5 improved answer
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TestNG is a testing framework inspired from JUnit and NUnit but introducing some new functionalities that make it more powerful and easier to use.

TestNG is designed to cover all categories of tests: unit, functional, end-to-end, integration, etc...

Additional Features:

  • Annotations.
  • Run your tests in arbitrarily big thread pools with various policies available (all methods in their own thread, one thread per test class, etc...).
  • Test that your code is multithread safe.
  • Flexible test configuration. Support for data-driven testing (with @DataProvider).
  • Support for parameters.
  • Powerful execution model (no more TestSuite).
  • Supported by a variety of tools and plug-ins (Eclipse, IDEA, Maven, etc...).
  • Embeds BeanShell for further flexibility.
  • Default JDK functions for runtime and logging (no dependencies). 
  • Dependent methods for application server testing.
  • Facilitates user with effective means of Report Generation using ReportNG

Annotations:

JUnit: @BeforeClass and @AfterClass methods have to be declared as static. TestNG does not have this constraint.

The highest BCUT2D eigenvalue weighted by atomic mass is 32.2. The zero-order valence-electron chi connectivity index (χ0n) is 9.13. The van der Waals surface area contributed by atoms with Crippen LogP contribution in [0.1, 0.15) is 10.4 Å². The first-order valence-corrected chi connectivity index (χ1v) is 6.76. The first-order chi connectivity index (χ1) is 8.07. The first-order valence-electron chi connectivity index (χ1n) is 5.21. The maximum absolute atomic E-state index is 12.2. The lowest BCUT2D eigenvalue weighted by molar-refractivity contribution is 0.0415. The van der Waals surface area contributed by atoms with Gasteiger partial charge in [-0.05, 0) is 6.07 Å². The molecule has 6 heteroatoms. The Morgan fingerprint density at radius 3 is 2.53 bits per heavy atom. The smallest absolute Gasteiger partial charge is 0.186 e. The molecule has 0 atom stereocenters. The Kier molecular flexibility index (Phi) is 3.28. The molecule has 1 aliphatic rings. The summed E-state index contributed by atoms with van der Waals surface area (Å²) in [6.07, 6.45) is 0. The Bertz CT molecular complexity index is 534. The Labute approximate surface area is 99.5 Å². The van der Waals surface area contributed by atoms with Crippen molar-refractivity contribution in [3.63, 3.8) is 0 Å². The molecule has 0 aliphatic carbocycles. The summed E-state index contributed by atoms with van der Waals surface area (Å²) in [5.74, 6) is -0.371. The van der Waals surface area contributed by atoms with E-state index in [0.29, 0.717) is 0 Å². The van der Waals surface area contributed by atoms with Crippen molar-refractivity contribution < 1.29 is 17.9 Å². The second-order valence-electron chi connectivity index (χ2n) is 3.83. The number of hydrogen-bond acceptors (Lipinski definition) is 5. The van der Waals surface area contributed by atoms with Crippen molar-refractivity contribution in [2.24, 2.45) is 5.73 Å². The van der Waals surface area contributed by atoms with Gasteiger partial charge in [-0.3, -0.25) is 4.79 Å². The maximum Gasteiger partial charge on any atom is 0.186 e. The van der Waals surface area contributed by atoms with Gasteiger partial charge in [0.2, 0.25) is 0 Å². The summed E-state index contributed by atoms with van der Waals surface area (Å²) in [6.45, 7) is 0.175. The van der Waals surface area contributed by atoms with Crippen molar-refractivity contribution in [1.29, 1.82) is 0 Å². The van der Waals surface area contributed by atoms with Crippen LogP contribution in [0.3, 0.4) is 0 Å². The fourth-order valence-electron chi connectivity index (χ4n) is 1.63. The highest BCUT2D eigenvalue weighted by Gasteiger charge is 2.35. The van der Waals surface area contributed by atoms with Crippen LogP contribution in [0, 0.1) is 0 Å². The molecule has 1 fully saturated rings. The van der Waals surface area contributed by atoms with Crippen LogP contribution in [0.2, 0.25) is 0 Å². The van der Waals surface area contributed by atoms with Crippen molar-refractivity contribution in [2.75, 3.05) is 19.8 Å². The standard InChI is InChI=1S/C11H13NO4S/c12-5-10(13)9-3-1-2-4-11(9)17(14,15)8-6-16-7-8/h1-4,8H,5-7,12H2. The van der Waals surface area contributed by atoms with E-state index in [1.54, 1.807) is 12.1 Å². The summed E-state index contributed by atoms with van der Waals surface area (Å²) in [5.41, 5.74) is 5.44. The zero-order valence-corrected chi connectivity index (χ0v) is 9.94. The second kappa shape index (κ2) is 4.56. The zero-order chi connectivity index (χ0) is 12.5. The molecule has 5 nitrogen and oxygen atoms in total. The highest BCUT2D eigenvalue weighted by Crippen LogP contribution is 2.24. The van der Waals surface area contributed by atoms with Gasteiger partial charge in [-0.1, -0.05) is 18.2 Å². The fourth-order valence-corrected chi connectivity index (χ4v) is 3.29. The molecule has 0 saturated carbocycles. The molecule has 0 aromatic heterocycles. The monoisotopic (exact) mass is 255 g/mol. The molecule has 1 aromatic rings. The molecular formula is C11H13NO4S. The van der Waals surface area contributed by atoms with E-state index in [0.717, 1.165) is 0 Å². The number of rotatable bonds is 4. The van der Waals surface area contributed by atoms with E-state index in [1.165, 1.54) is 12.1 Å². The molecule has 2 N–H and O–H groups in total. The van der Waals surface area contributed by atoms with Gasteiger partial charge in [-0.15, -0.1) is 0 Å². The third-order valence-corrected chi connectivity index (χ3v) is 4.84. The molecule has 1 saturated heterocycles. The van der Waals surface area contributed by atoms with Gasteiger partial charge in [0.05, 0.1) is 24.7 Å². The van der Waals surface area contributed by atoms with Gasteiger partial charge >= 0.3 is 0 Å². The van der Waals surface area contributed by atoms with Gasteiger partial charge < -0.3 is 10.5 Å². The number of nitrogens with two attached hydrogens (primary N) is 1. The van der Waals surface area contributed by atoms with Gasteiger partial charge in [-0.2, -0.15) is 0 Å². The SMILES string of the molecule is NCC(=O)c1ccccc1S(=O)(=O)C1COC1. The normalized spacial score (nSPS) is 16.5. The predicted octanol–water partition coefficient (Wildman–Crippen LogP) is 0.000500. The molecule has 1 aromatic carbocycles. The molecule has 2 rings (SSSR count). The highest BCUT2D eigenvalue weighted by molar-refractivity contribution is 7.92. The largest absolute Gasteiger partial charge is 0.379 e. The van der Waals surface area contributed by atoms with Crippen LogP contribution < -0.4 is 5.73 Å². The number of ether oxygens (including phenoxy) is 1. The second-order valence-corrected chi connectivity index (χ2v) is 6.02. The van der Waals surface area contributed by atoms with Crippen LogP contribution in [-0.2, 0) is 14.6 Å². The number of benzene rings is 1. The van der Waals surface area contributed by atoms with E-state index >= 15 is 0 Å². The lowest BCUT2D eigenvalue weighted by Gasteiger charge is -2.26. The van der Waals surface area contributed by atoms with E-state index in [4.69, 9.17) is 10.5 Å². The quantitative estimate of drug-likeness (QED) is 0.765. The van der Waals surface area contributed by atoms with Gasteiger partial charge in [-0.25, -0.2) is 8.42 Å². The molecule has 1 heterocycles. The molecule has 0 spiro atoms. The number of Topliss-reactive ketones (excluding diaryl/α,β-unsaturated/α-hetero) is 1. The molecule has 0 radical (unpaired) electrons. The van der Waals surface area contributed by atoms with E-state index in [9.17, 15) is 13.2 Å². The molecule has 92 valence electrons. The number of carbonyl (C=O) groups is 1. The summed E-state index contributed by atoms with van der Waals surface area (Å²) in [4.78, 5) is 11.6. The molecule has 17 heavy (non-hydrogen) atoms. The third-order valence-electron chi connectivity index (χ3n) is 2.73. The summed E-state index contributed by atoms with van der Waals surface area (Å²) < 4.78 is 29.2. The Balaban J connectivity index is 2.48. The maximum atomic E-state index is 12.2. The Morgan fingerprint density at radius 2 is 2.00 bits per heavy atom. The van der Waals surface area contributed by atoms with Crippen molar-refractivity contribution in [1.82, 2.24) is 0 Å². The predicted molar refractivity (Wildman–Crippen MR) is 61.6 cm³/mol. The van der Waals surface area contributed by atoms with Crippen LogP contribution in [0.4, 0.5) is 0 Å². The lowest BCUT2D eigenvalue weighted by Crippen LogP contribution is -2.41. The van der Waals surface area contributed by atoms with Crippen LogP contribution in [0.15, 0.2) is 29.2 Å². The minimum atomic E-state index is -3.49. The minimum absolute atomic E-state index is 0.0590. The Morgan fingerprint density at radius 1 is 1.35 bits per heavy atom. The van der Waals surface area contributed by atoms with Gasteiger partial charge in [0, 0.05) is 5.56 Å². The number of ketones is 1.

TestNG: It has provided four additional setup/teardown pairs for the suite, test and groups, i.e. @BeforeSuite, @AfterSuite, @BeforeTest, @AfterTest, @BeforeGroups and @AfterGroups, @BeforeMethod, @BeforeClass, @AfterClass and @AfterMethod.

Parameterized test:

This feature is implemented in both tools, however in quite different ways.

TestNG has basically two ways for providing varying parameter values to a test method: by setting the testng.xml, and by defining a @DataProvider method.

In JUnit, @RunWith and @Parameters are used together to facilitate parameterized tests, while the @Parameters method has to return List[] with all the actual values, which will be fed into a dedicated class constructor as an argument.

Why choose TestNG?

I've talked about the features that differentiate TestNG for me, but there are a few more that aren't yet available in JUnit. For example, TestNG uses test groups, which can categorize tests according to features such as run times. As I said at the beginning of this column, JUnit 4 and TestNG are similar on the surface. But whereas JUnit is designed to hone in on a unit of code, TestNG is meant for high-level testing. Its flexibility is especially useful with large test suites, where one test's failure shouldn't mean having to rerun a suite of thousands.
Each framework has its strengths, and there's nothing stopping you from using both in concert.

enter image description here

TestNG is a testing framework inspired from JUnit and NUnit but introducing some new functionalities that make it more powerful and easier to use.

TestNG is designed to cover all categories of tests: unit, functional, end-to-end, integration, etc...

Additional Features:

  • Annotations.